Overall, at the end of the first half of the icebreaker, Mark McDonough is 3rd, Liam Glynn is 2nd and in 1st place and winner of the Stena Line prize is Tom Purdon!
The Large Dinghy class was down on numbers this week. It was great to see the regulars out and about! Wic McCready got round the course so fast that he nearly finished with the multihulls! Our Rescue Captain, Rob Milligan, also had a terrific race! At the start all boats started with a 'country mile' as our race officer Robin Gray, would say. Over all, Wic McCready is leading the Large Dinghy Fleet at the end of this season.
The Multihull fleet has a nice wee jolt round the course with Adrian Allen having an excellent tack right on the starting line as the gun roared. It was good to see three boats out in this fleet. Maybe next season we will see more as its a fleet we all love to watch. Adrian Allen won this season and won the Stena Line prize.
A huge thanks goes to the Battery Hens and the Battery Rooster Jimmy McKee for all their hard work this half of the ice breaker! They have been excellent up in the battery, recording the results of the biggest sailing fleet in Northern Ireland.
We would further like to thank the BYC Rescue team, Rory Flannigan, Kyle Dougan, Tim Addy and Garvin Halliwell along with their many various weekly assistants such as Mia Taylor, Ive, Aiden Pounder, Dave Mullen. You have all been amazing!
The series ended with our traditional Icebreaker dinner at Ballyholme YC on Sunday night with the prize giving and Christmas fare.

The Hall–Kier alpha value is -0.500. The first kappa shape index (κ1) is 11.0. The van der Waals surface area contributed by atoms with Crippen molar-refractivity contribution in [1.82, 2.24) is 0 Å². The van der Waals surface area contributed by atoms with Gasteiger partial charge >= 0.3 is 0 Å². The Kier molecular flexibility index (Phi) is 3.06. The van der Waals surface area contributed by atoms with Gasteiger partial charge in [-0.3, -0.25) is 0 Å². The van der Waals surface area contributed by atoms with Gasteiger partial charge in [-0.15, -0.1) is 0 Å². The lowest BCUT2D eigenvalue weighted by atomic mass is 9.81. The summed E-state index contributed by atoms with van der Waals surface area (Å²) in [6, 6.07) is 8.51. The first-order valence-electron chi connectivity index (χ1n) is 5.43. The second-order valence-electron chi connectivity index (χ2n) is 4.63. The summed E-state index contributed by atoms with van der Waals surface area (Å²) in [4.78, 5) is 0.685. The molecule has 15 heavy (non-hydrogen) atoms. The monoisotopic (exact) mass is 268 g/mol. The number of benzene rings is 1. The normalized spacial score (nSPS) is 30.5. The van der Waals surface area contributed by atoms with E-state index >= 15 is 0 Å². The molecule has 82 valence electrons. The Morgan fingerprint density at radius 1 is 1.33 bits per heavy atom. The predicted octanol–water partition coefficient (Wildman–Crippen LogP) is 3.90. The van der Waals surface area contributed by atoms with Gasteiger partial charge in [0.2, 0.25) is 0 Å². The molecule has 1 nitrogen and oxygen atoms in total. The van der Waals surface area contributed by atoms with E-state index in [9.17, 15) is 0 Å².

We look forward to Part 2 of the series which starts on 29th January 2012 and are hoping to attract the growing RS400 fleet down from RNIYC (Cultra) for more fantastic racing. A few of our Masters have been missing in the Laser Standard fleet so hopefully we can get over 50 entries by the end.
Part 1 Winners:
Laser Standard - Gareth Flannigan BYC
Laser Silver Fleet - Cavan Fyans BYC
Laser Bronze - Stephen Magee BYC
Laser Radial - Chris Eames BYC
Laser 4.7 - Craig Campbell RNIYC
Small Dinghy/ Topper - Tom Purdon SLYC
Large Dinghy - Wiclif McCready BYC
Multihull - Adrian Allen BYC
In the Standard Rig, Ronan Wallace (Wexford B & TC) took the title from Robert Espey (Ballyholme YC) and Stpehen Mc Lernon (Cushedall SC).
Annalise Murphy (National YC) won the Radial Championships from Philip Doran (Courtown SC) and Tiffany Brien (Ballyholme YC).
Annalise won 4 of the 8 races sailed including all three in the 16-20 knot breeze on Saturday. The National YC sailor becomes the first female sailor to take the Laser Radial Irish National title.
The 4.7 rig was won by John Flynn (Dungarvan SC) from Colm O Regan (Kinsale YC) and Stephen Duke (Courtown SC). The first girl in the 4.7 was Georgina Corbett (LDYC/NYC).
The Irish Multihull Championships visit Ballyholme for the bank holiday weekend, and they'll be going the distance, with the even stretching across three days and a variety of formats.